With so much research and information on how to best support students with learning disabilities it can be incredibly difficult to figure out what path is the best. You may be lucky enough to have access to a reading intervention program for middle school students such as Read 180 or Corrective Reading, however, you may also be on the other end of the spectrum where you are attempting to differentiate a curriculum used in the middle school with general-education students. This can feel like an uphill battle, particularly when students are struggling with decoding, recognizing multi-syllabic words, or reading fluency. No matter whether you have curriculum, or you are attempting to put something together for a middle school students, here are 6 things to keep in mind when building reading skills for middle school students with disabilities.
- Skip the elementary phonics instruction. Students who are in the upper grades have spent years trying to have someone teach them phonics. This is a critical skill, isolation of phonics skills are not working for the student. Trying again for another year takes away from the things you can capitalize on to help students.
- Leverage your technology. Some public libraries have free access to books that can be downloaded as audio books. This helps allow students to hear high-interest books and focus on reading comprehension instead of keeping a student focused only on the phonics. By leveraging your technology you can ensure students are exposed to grade level complex text. I recently read an article which talks about the Who, What and Why of Complex Text. It stated that complex text for students serves multiple purposes and it is okay as a teacher to be picky when choosing the right stories to expose your students to. Without these valuable opportunities to complex text we are robbing students of their ability to experience a world they may not have otherwise been exposed to, (Excerpt from Transformational Technology).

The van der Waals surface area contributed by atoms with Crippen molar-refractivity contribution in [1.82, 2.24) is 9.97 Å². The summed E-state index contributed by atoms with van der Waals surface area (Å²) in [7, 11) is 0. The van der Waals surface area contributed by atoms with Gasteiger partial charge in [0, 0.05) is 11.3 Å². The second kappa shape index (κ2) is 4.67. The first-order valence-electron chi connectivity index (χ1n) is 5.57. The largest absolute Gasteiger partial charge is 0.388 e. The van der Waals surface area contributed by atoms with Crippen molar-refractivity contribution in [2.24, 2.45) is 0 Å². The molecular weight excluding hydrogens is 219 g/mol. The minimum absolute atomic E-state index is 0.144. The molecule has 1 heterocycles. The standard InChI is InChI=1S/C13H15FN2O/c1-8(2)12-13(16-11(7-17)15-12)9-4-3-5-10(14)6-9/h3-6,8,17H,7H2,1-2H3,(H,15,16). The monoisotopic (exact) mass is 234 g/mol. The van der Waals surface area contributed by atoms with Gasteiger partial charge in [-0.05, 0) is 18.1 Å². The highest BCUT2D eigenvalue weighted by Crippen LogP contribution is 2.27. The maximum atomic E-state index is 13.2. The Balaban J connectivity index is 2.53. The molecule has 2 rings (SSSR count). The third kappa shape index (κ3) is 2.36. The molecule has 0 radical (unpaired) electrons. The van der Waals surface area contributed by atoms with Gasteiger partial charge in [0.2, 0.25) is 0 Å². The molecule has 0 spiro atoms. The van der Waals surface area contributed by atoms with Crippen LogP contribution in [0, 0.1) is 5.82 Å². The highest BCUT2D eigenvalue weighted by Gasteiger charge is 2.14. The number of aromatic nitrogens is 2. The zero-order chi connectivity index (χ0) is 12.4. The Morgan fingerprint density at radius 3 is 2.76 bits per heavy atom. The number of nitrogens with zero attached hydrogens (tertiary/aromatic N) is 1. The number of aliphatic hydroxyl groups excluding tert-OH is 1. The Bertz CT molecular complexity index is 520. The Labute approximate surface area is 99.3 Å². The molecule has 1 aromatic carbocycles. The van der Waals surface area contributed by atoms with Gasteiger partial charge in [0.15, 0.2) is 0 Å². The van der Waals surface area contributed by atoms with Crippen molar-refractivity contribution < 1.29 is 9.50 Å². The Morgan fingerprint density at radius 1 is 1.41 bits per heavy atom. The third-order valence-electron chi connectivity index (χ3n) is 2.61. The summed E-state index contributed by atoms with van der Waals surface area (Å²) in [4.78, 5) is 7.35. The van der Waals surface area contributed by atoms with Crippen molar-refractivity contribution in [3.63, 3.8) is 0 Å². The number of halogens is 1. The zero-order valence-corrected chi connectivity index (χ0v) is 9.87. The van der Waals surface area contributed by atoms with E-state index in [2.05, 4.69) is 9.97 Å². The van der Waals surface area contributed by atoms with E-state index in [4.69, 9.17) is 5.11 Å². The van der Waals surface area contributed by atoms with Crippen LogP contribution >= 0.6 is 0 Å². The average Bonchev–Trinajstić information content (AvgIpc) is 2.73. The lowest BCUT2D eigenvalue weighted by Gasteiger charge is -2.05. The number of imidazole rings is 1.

- Learn a student’s Lexile and get books from the library that are within their Lexile range. The rule of thumb is to have students read 50 above and no more than 100 below a student’s Lexile range in order to ensure they are still able to read the material without too many problems. There are several reading sites available such as, Macmillan English, http://www.macmillanenglish.com/training-and-events/ which allows readers to take an online reading assessment and then gives a Lexile range. It further gives some suggestions on books that are in the student’s reading range.
- Conduct small-group reading sessions or book studies with students based on their Lexile ranges. Grouping students who have similar Lexile ranges allow readers to read books that are within their range without having to worry that a peer is a better reader than them. It further allows you as the teacher to expand on students understanding of key vocabulary and comprehension. The goal is to help students have deep conversations about the texts they are reading while not being stuck on surface level concepts.
- Stay consistent. No matter, which program or curriculum you are using staying consistent and use the curriculum with fidelity. This will ensure students success instead of bouncing around through concepts.
- Connect the concepts students are reading to personal interests. Students are more likely to read material they are interested in. While we hope that every student engages in reading texts such as Huckleberry Fin or Hatchet, gaining students interest in reading is the first key. A student who is interested in the book or the topic they are reading about is more likely to engage in other high-interest reading texts. Fighting students to read a story that has nothing to do with a topic they are interested in just becomes more of a struggle for students. Think about a topic that you are not interested in, sit down and try reading 300 pages. It may take you a long time because your interest falters, and you have to keep re-reading the text to stay focused.
Helping readers who are struggling with phonics and decoding skills can seem like a daunting task, especially when they are in the middle school grades. Focusing on the skills they need in comprehension and building a love of reading can change the world for a student.
“A reader lives a thousand lives before he dies…The man who never reads lives only once.” George R.R. Martin.